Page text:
We’re assuming with this review that you don’t spend as much time in First Class as you’d wish but endure more than your fair share with us and the rest of the world, somewhere behind the engines.
We have, however, been fortunate enough to fly First on a number of occasions and it achieves two things – it delivers you refreshed and in high spirits at your destination…and fills you with dread when you next fly coach. Faced with the inevitable therefore, what can you do to mitigate the misery?
Our Top Ten Tips might give you a more comfortable and equable flight if you employ as many of them as possible.
1. Sitting pretty. If you’re taller than average you’ll find that compressing yourself into regular coach seats might mean you don’t need extra legroom next time! Improving your seating differs from upgrading in that within each cabin there are often seats with improved legroom that can be booked for a slight increase in cost. Early booking is essential. These might be pre-designated with extra space by the airline, near emergency exits and in front of bulkheads, or staggered seating near galleys. Beware of some bulkhead seats as they can have restricted space, especially if someone attaches a cot in front of you with a screaming bundle of fun in it. However, they are generally well worth it. Seats in the middle of the cabin might mean you get a spare space next to you to stretch out; whereas seats nearest the tail will always feel the effect of turbulence or manoeuvres more than those nearer the front.
2. Dress sense. Wear comfortable clothes. Nothing tight and with shoes that slip on and off easily or can be loosened if slippers aren’t provided. Restricted blood flow and knicker strangulation can make a flight really uncomfortable. Unfortunately ‘casual’ these days so often means crappy – can’t we please smarten the world up a bit?
3. Blowing hot and cold. Bear in mind also that although it might be freezing when you leave home it may be tropical when you arrive – or vice versa. Pack a cabin bag that allows for a change of clothes for one night. Even if the climates are similar at either end you might just want to freshen up with a change – especially if you’ve dropped your dinner in your lap by mistake or the airline loses your bag at the other end! Throw in a toothbrush and eye shade in as well – you don’t always get them supplied and keep documents to hand with a pen for immigration paperwork.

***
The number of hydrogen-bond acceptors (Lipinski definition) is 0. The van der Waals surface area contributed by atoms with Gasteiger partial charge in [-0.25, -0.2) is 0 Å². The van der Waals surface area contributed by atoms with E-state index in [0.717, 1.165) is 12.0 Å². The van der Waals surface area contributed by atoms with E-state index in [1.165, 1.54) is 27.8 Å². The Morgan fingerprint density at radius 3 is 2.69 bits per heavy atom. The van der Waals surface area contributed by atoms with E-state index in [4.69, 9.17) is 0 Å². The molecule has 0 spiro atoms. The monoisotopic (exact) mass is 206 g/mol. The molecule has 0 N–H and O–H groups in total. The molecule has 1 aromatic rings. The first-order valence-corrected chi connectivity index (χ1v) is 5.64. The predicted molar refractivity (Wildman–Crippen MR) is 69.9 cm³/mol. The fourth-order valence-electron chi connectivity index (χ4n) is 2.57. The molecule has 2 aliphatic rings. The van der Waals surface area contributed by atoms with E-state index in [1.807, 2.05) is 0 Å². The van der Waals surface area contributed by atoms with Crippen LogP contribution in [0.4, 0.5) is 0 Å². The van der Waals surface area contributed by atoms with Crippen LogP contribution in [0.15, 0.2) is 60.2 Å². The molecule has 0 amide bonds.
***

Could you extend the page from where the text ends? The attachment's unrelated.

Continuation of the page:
4. Get off to a good start. By that we mean arrive early at the airport. There’s nothing worse than cutting it fine, rushing to the check-in, trying to race through security (like swimming in treacle) missing the opportunity for a calming rest before flight and the gathering of your senses. Don’t start in a panic. It also means that if there are any options available at the airport, you’ve got the time to consider or take advantage of them. At the very least, by arriving early, you might be able to reposition your seats to a more favourable location within your cabin.
5. Go up in the world. While the chance of an upgrade is as likely as being served by the Hollywood idea of cabin crew these days, nevertheless it can happen if you’re in the right place at the right time. Putting serendipity to one side, there are often ‘special promotions’ available at the airport for reduced cost upgrades on particular sectors and we have often upgraded to Business for quite modest uplift compared with booking it at home. The point here is to ask if there are any special offers that you can pay for – rather than just asking for an upgrade with puppydog eyes – they’ve seen it all before.